• yb

        In reply to lvthunder:

        I run photoshop elements, excel and word 2016 cc cleaner VLC - all stuff I have been running on windows 10 for some years... nothing special.

    • Siv

      In reply to yb:

      What anti-virus do you use? as I am noticing that users with Avast and ThreatTrack Vipre seem to have the most issues with Windows Updates and it does make me wonder if they are somehow blocking the updates. I am almost at the point of recommending that users of these two AV products uninstall them before the update and then put back on as soon as it's back up. Or switch to Malwarebytes as that doesn't seem to cause issues.


      • yb

        In reply to Siv:

        I only use windows defender

        • Siv

          In reply to yb:

          Well that should definitely work as Defender should be fully aware of what a Windows Update is doing and not interfere with it.

          In my experience if a Windows feature update takes that long to complete it is usually down to you having masses of data that it needs to back up before removing Windows installing the new version and then putting your data back into the new version.

          Maybe if you slimmed down the amount of data (even if temporarily) maybe it would succeed.

          I would also scan for Viruses using something like the free version of Malwarebytes just in case you have some nasty piece of work lurking on your system that Defender is missing. As these can interfere with the update process.

  33. thespecificocean

    All of the workstations at my office (about 10 2nd/3rd Gen Intel Core I systems) got 1803 almost immediately. Haven't had any real issues of note. I guess we're the lucky ones. :)

  34. Sprtfan

    I've had 6 computers update with out issue with 2 of them being older systems that I put together. I guess I did need to reinstall a few apps on one of the systems for some reason but nothing that I considered major.

    I'm assuming that this was taken into account, but if the roll out is 3x faster than previous roll outs, I'd expect that you would hear 3x the amount of complaints in the same time frame if the error rate was the same as it was in the past.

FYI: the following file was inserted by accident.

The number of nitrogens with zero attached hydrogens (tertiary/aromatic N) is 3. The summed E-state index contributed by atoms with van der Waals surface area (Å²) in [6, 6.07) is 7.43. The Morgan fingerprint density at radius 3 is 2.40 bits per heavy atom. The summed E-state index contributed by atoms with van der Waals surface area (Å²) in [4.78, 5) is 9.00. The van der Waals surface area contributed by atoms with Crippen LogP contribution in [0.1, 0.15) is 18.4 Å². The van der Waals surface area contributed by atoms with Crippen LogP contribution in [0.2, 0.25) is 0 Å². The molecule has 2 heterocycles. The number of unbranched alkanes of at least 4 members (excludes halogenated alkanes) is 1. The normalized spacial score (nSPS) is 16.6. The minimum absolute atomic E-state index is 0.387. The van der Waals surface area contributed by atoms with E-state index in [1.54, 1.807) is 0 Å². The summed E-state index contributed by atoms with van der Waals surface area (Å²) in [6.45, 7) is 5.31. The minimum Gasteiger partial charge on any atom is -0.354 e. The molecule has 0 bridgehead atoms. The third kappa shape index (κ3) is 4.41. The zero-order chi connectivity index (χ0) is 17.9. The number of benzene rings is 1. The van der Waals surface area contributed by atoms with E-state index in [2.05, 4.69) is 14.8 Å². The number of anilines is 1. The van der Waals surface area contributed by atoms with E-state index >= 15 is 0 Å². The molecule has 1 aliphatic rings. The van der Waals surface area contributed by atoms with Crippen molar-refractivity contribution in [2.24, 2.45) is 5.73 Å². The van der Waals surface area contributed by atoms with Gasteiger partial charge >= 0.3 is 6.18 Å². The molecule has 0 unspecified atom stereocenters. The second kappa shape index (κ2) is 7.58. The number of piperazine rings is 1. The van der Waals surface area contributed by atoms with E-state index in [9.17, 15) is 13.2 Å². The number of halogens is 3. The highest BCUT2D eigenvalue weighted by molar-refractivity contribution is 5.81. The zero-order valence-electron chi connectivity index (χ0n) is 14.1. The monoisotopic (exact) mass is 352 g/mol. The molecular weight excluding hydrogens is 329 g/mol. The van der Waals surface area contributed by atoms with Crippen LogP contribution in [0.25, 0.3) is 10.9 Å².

35. PeteB

    I credit GWX/malware-like forced upgrade tactics that ignore your defer-update settings, ignore metered connection setting, ignore windows update service being disabled, ignore "defer feature updates by X days" GPO. Just wake up one morning and "welcome to your useless April update!" with all the crapware installed back again, Edge default again, program defaults reset, my CAD program removed, Cortana spying back on, Candy crush bubble witch bullshit back infesting the start menu.

    Microsofts utter disdain for their customers is baffling.

    • ecumenical

      In reply to PeteB:

      None of those things actually happen, though. My program defaults are the same, there's no Candy Crush, there's no "crapware" installed (whatever that was supposed to be referring to), no programs were removed (lolwut), I was able to defer just fine on my desktop... it sounds like you have a seriously broken installation, maybe from messing with all the update registry settings and disabling services and stuff.

  36. Waethorn

    It's not AI - it's skip logic.

    And 1803 is causing problems left and right from what I see. Lots of AMD graphics driver issues, systems needing firmware updates for power management to work with this build, etc.

  37. F4IL

    I just can't help but notice how round all these stats are.

    Anyway, with marketing being marketing, the April update brought the familiar set of issues to a couple of my work machines as well. Specifically the disappearing (desktop) icons, no desktop after user logins, etc. What strikes me as odd this time around, is how common these issues are, especially on standard hardware configurations most people use in business deployments.

    I think they should focus more on quality control instead of paying lip service to their PR.

  38. bbold

    Per Leo's comments on Windows Weekly, I would also have to agree that perhaps the increased rate of incidents regarding 'bad' April updates reflects the fast pace at which it is being deployed. So, of course, you're going to have more complaints if the rollout is going out to so many people at a faster pace than before. Alternatively, I have updated 5 machines with the April 2018 update with NO issues. This includes a new Surface Book 2, Surface Pro 2017, an older Lenovo desktop PC, and 2 budget Windows 10 laptops. The only issue I've had is Edge being a bit buggy on two of those machines, but those issues have now seemed to have gone away with recent cumulative updates. Just my 2 cents! (Please mark me in the 'positive rollout experience' column for 5 machines, 2 of those Microsoft hardware and 3 of those from 3rd party vendors.)


    • aemond

      In reply to bbold: exactly. I love Paul a lot but the fact that he didn't understand Leo's comment in a podcast one month or so ago makes me think Paul isn't the best when it comes to stats / representativity of a data set.

      • ncn

        I didn't know about Leo's comment but it exactly reflects my sentiments. (Car analogy follows) the faster you drive down the road the faster the telephone poles go by ... there aren't any more of them.

        • seapea

          In reply to ncn:

          uhm, not quite. the previous update had fewer telephone poles on the road to begin with due to the road workers being able to use the previous milestones.